In a plea highlighting the suffering of litigants due to the restricting of court functioning in light of the coronavirus outbreak, the Delhi High Court has agreed to consider the option of allowing advocates to appear through video-conferencing.
The Division Bench of Chief Justice DN Patel and Justice Hari Shankar will next take up the matter on April 21.
Moved by an 82 year old woman Jamna Datwani, the petition seeks quashing of the notifications issued by the Delhi High Court, as well as tribunals such as NCLT and NCLAT, which have directed for restricting the functioning of the courts to urgent matters.
'segregating matters as urgent and not urgent additionally results in the loss of faith of the general public in the justice delivery system', the petition says.
The Petitioner has termed the said precautionary measure taken by the court as ineffective, as the effective measures to contain the spread of coronavirus is negated the moment an urgent matter is heard in which a party is infected. It is submitted that:
'Every matter is urgent to the litigants concerned… given the current state of affairs it is pertinent to draw up solutions that tackle the issue more effectively, without adversely affecting the functioning of the courts, the justice delivery system, the litigants and the advocates.'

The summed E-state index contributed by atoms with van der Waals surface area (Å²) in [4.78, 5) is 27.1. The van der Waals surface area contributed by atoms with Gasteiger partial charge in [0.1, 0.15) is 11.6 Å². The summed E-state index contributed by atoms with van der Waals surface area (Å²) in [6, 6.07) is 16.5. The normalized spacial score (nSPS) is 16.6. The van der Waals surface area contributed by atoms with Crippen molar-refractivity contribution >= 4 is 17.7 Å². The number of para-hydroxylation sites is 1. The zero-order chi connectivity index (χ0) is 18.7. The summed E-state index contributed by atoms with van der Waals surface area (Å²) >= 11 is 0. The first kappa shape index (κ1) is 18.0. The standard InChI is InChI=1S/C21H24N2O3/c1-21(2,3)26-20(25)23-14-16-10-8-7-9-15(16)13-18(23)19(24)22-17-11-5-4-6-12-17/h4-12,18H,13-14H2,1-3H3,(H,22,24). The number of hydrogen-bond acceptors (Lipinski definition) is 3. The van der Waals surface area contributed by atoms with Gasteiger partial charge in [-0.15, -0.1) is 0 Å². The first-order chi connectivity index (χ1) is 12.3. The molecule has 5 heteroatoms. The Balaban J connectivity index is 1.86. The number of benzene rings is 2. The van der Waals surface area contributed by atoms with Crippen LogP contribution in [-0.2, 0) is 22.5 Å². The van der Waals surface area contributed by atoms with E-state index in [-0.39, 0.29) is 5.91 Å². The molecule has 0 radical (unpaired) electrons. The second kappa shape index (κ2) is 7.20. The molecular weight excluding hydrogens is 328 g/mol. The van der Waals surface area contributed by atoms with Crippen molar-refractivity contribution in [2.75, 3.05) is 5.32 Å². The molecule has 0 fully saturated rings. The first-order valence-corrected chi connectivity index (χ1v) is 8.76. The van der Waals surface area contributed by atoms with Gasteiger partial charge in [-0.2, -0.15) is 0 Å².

The Petitioner has cited the issues of pendency of cases and the practice of adjournments to argue that such long breaks in case hearings is detrimental to litigants, lawyers as well as to the cause of justice.
'Due to the fallibility of human memory, it is not appropriate that a matter, when partially heard, be rolled over to some date 2-4 months away. This results in a washing out of the entire matter in the memory of the Hon'ble Judges, as well as the parties' advocates'
It is argued by the Petitioner that such adjournments in cases, or inability of the court to hear the matter on the listed date, frustrates the lawyer, who has to prepare for a matter, only to find out that the matter has been adjourned for 2-3 months.
In light of these claims, the Petitioner has mooted for letting advocates appear before courts through video conferencing.